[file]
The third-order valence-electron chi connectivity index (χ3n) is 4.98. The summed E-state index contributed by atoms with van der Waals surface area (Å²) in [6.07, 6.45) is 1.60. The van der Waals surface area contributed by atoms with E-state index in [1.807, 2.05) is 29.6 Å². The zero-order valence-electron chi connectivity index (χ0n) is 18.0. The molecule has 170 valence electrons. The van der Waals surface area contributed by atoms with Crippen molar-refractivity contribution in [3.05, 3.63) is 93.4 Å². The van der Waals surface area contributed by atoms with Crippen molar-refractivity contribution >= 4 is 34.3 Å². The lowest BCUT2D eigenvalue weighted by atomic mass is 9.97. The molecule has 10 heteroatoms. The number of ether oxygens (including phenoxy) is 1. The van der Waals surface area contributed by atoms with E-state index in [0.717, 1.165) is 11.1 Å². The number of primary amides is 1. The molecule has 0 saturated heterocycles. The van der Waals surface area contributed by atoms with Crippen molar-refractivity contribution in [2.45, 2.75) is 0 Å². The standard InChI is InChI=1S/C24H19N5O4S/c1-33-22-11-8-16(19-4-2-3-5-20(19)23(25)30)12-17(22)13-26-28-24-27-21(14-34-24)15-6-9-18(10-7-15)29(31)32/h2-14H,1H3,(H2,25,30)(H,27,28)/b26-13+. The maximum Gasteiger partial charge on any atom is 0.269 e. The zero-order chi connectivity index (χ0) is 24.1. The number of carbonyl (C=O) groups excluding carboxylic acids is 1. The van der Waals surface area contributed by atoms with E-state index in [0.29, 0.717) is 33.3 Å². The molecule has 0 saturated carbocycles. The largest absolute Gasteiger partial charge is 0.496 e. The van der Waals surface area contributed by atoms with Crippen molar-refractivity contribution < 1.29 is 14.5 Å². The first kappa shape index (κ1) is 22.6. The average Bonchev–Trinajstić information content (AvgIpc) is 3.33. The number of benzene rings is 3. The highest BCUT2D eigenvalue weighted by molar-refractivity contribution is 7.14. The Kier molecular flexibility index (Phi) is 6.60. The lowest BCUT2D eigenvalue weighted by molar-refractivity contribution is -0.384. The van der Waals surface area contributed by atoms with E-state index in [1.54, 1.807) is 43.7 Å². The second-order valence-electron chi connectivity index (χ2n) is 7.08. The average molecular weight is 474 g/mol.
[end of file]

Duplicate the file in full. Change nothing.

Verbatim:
The third-order valence-electron chi connectivity index (χ3n) is 4.98. The summed E-state index contributed by atoms with van der Waals surface area (Å²) in [6.07, 6.45) is 1.60. The van der Waals surface area contributed by atoms with E-state index in [1.807, 2.05) is 29.6 Å². The zero-order valence-electron chi connectivity index (χ0n) is 18.0. The molecule has 170 valence electrons. The van der Waals surface area contributed by atoms with Crippen molar-refractivity contribution in [3.05, 3.63) is 93.4 Å². The van der Waals surface area contributed by atoms with Crippen molar-refractivity contribution >= 4 is 34.3 Å². The lowest BCUT2D eigenvalue weighted by atomic mass is 9.97. The molecule has 10 heteroatoms. The number of ether oxygens (including phenoxy) is 1. The van der Waals surface area contributed by atoms with E-state index in [0.717, 1.165) is 11.1 Å². The number of primary amides is 1. The molecule has 0 saturated heterocycles. The van der Waals surface area contributed by atoms with Crippen molar-refractivity contribution in [2.45, 2.75) is 0 Å². The standard InChI is InChI=1S/C24H19N5O4S/c1-33-22-11-8-16(19-4-2-3-5-20(19)23(25)30)12-17(22)13-26-28-24-27-21(14-34-24)15-6-9-18(10-7-15)29(31)32/h2-14H,1H3,(H2,25,30)(H,27,28)/b26-13+. The maximum Gasteiger partial charge on any atom is 0.269 e. The zero-order chi connectivity index (χ0) is 24.1. The number of carbonyl (C=O) groups excluding carboxylic acids is 1. The van der Waals surface area contributed by atoms with E-state index in [0.29, 0.717) is 33.3 Å². The molecule has 0 saturated carbocycles. The largest absolute Gasteiger partial charge is 0.496 e. The van der Waals surface area contributed by atoms with Crippen molar-refractivity contribution < 1.29 is 14.5 Å². The first kappa shape index (κ1) is 22.6. The average Bonchev–Trinajstić information content (AvgIpc) is 3.33. The number of benzene rings is 3. The highest BCUT2D eigenvalue weighted by molar-refractivity contribution is 7.14. The Kier molecular flexibility index (Phi) is 6.60. The lowest BCUT2D eigenvalue weighted by molar-refractivity contribution is -0.384. The van der Waals surface area contributed by atoms with E-state index in [1.54, 1.807) is 43.7 Å². The second-order valence-electron chi connectivity index (χ2n) is 7.08. The average molecular weight is 474 g/mol.